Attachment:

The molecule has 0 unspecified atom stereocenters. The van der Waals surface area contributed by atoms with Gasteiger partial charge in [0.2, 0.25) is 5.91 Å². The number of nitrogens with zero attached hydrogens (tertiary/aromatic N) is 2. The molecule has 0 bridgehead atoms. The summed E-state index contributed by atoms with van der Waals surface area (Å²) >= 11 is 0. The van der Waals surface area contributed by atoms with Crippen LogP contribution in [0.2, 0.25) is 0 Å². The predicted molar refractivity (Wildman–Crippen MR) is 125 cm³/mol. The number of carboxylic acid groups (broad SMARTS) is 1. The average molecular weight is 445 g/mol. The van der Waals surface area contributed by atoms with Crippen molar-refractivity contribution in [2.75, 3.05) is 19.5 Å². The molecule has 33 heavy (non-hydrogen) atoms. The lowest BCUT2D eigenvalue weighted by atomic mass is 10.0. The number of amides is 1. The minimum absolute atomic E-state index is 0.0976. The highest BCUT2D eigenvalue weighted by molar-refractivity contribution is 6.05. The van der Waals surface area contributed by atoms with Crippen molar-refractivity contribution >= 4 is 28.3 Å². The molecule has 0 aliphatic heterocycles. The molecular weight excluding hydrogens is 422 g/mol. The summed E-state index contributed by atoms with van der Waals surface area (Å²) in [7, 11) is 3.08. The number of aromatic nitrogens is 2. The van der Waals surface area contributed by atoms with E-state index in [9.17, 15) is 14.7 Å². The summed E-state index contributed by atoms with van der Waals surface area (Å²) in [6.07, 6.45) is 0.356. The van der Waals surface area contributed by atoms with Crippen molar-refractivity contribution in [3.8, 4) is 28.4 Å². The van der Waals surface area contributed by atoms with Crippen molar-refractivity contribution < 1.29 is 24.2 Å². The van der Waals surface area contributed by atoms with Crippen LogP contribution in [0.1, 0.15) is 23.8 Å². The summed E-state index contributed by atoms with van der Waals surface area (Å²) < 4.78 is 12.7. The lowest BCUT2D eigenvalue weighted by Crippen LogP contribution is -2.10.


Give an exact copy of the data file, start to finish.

The molecule has 0 unspecified atom stereocenters. The van der Waals surface area contributed by atoms with Gasteiger partial charge in [0.2, 0.25) is 5.91 Å². The number of nitrogens with zero attached hydrogens (tertiary/aromatic N) is 2. The molecule has 0 bridgehead atoms. The summed E-state index contributed by atoms with van der Waals surface area (Å²) >= 11 is 0. The van der Waals surface area contributed by atoms with Crippen LogP contribution in [0.2, 0.25) is 0 Å². The predicted molar refractivity (Wildman–Crippen MR) is 125 cm³/mol. The number of carboxylic acid groups (broad SMARTS) is 1. The average molecular weight is 445 g/mol. The van der Waals surface area contributed by atoms with Crippen molar-refractivity contribution in [2.75, 3.05) is 19.5 Å². The molecule has 33 heavy (non-hydrogen) atoms. The lowest BCUT2D eigenvalue weighted by atomic mass is 10.0. The number of amides is 1. The minimum absolute atomic E-state index is 0.0976. The highest BCUT2D eigenvalue weighted by molar-refractivity contribution is 6.05. The van der Waals surface area contributed by atoms with Crippen molar-refractivity contribution >= 4 is 28.3 Å². The molecule has 0 aliphatic heterocycles. The molecular weight excluding hydrogens is 422 g/mol. The summed E-state index contributed by atoms with van der Waals surface area (Å²) in [7, 11) is 3.08. The number of aromatic nitrogens is 2. The van der Waals surface area contributed by atoms with E-state index in [9.17, 15) is 14.7 Å². The summed E-state index contributed by atoms with van der Waals surface area (Å²) in [6.07, 6.45) is 0.356. The van der Waals surface area contributed by atoms with Crippen molar-refractivity contribution in [3.8, 4) is 28.4 Å². The van der Waals surface area contributed by atoms with Crippen molar-refractivity contribution < 1.29 is 24.2 Å². The van der Waals surface area contributed by atoms with Crippen LogP contribution in [0.1, 0.15) is 23.8 Å². The summed E-state index contributed by atoms with van der Waals surface area (Å²) < 4.78 is 12.7. The lowest BCUT2D eigenvalue weighted by Crippen LogP contribution is -2.10.